Thanks for reading!

gardevior[at]gmail[dot]com
Gard on MTGO
@leemcleo on Twitter

-Lee McLeod

 
  1. Hi Lee,
    good videos as always.
    For the very last game: I suppose your opponent wanted to avoid Morbid for Brimstone Volley.

    Cheers,
    High_Gene

  2. @High_Gene: Ah, you’re right. I meant to make a comment of this below the video, but of course I forgot and didn’t mention it at all. It was a pretty lucky win overall, I feel.

  3. I really had to turn up the volume just to hear you, but then all I could hear was your breathe in the mic. Speak up a bit in the future, and as a rule of thumb keep around six inches or more between you and the mic at all times.

  4. Maybe I’m in the minority, but I’ve found Stromkirk Noble to be too slow in this deck. If your opponent has a really low start then you can get some counters on a turn 1 Noble, but if they have a really slow start then you’re likely to win anyway. The only other way to make him have an impact is to have a lot of removal to keep the path clear for a few turns, but if you’re doing that then you’re not playing creatures which is what you want to be doing with Hellriders on deck. To top it off, they don’t combo with the Champions.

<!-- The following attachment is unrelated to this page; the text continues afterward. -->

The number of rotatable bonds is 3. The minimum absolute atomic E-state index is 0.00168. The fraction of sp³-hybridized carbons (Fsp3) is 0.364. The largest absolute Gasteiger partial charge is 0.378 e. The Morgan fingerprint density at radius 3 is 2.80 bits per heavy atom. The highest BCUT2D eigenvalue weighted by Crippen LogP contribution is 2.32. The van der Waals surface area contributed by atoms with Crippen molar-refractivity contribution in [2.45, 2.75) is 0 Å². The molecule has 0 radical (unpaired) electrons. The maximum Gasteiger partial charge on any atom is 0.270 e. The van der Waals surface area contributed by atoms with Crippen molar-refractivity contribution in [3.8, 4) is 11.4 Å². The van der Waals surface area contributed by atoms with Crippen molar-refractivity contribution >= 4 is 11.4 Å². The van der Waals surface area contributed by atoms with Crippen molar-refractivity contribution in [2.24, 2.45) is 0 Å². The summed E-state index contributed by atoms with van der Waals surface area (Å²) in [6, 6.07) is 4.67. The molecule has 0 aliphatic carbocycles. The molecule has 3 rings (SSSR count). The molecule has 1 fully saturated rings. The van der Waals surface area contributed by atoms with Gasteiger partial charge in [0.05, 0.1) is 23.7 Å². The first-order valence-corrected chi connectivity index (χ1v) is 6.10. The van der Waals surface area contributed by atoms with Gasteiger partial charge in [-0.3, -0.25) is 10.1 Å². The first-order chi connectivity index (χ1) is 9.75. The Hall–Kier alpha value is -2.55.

I’d much rather play Reckless Waif, Doomed Traveler (which can trade with an opponent’s T1 creature and then still leave you with a creature), or Stonewright – which can put your opponent in a tough spot when you attack before casting for the turn and which can be a good finisher when your opponent has to have blockers for both creatures who have firebreathing along with any other big creatures. All three also combo with the Champions.

  5. I’ll add one addendum – the Noble can be good in the mirror match with his evasion.

  6. bummer on Round 1…. you saw 6 total lands off of what…. 2 opening 7s and 15 draws? that’s incredibly loose odds for a 24 land deck. i dont have a good client up to run the numbers for me, but i would guess you’re well under the 10th percentile of crappiest draws.